Financial transaction taxes (FTT) are an innovative system whose time has come again. There has been a narrow FTT in the UK since 1694, which raised $4.9 billion in 2020, and it hasn’t prevented the City of London from being a financial center second only to New York City. It’s not covered much in the corporate media; of course, the business press is full of critiques. Right-wing think tanks are busy peddling extreme Chicken Little scenarios if the tax were to be implemented. But raising the issue of media criticism of economic issues without reference to the current misrepresentation of the inflation cycle we are in isn’t possible for this author.
Briefly, inflation is a tax on the working class. However, the extra cost is not being taken into government coffers.
This particular time period is unique in that much of the price rise is due to corporate profits. Josh Bivens of the Economic Policy Institute (EPI) has documented the astonishing extent of the phenomenon that can be laid on corporate greed. He has not found a period of inflation that comes close to the reality illustrated in the graphic below. Rising labor costs are the least of the problem.
Despite this, Jerome Powell of the Federal Reserve System (the Fed) has asserted that one of the goals of his policy is to restrain wage growth.
One hears some about price gouging, but its extent is truly extreme. Bivens and others suggest a windfall profit tax similar to those passed during wartime, when opportunists used drastic circumstances to scalp the public. In the UK, Prime Minister Boris Johnson’s Conservative Party has actually implemented a windfall profits tax.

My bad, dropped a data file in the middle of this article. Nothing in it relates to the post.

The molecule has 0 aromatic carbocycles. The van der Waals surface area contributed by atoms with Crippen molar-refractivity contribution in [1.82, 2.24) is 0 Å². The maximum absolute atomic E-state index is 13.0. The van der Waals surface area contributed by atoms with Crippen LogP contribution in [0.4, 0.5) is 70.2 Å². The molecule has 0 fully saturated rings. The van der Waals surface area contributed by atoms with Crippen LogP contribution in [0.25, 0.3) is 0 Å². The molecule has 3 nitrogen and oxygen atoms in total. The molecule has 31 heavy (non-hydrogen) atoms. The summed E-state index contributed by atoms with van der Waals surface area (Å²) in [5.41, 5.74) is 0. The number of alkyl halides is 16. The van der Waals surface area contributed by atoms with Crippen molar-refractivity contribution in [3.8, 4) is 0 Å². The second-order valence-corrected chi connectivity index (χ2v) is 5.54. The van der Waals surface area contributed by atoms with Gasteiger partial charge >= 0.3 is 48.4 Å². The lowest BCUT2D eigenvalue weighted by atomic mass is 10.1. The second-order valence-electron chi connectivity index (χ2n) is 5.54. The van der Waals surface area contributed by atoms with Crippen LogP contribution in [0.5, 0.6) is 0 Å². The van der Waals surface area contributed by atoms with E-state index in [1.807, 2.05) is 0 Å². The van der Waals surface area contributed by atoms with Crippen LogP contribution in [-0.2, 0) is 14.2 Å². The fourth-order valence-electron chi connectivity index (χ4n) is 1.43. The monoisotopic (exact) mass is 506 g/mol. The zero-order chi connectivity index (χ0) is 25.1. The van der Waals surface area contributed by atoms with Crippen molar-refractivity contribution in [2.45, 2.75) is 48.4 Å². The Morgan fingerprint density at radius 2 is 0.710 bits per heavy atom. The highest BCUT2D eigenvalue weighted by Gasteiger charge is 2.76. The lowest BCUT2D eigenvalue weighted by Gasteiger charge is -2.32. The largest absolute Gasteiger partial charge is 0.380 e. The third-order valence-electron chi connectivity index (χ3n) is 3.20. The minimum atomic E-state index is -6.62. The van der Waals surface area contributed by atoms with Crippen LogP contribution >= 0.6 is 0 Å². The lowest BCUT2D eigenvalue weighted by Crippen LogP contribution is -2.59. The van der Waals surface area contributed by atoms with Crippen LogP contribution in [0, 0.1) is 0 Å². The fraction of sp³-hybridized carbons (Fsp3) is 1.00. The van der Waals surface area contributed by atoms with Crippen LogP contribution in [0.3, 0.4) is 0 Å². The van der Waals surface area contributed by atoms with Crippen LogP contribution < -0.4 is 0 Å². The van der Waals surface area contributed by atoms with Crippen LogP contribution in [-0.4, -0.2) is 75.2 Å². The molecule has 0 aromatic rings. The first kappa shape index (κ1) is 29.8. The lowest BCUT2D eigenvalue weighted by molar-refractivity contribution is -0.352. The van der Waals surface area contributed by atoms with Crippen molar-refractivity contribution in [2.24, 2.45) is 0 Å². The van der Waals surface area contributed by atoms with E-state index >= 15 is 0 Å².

Returning to the FTT, Senator Bernie Sanders suggested a tax on stock sales whose revenues would be dedicated to higher education for all. This was at the beginning of the Biden term, when a few new ideas were floated.
James Tobin, a Nobel Laureate and neo-Keynesian economist, is strongly associated with the concept of a transaction tax. (An aside: he was born in Champaign.) He suggested a small tax on each purchase on the international currency market to mediate the volatility in the world economy. The concept has been broadened to include a wide variety of financial instruments, and indeed there is more widespread chaos across the spectrum, e.g., high-speed trading by algorithm. For instance, Berkshire Hathaway stock crashed for an interval when actress Anne Hathaway, who has nothing to do with the company, had an auto accident—an absurd non sequitur generated by algorithmic trading.
Dean Baker of the Center for Economic and Policy Research (CEPR) is an essential watchdog of the business press. His column “Beat the Press” critiques the New York Times and Wall Street Journal’s coverage of economic issues. His major book, Rigged: How Globalization and the Rules of the Modern Economy Were Structured to Make the Rich Richer, is now available for free online.
Baker did a major study of the transaction tax and its effects if implemented. His conclusion was that the FTT would have the effect of the progressive targeting of the wealthy and the beneficial slowing of trading. He was concerned that the Trump tax cuts would not be rolled back as was promised in the Biden campaign, and was looking for a substitute to generate revenue. He was right: recall that the tax cuts were only rolled back 50 percent. So the trickle-down theory reigned. However, this was only a fig leaf of justification. In reality, corporate powers had to be mollified as campaign coffers needed to be filled.
Baker has also suggested that a transaction tax on Bitcoin might be politically advantageous to introduce the financial transaction concept on a big stage. It would bring this supposedly autonomous currency into the economy and perhaps lessen some of its volatility.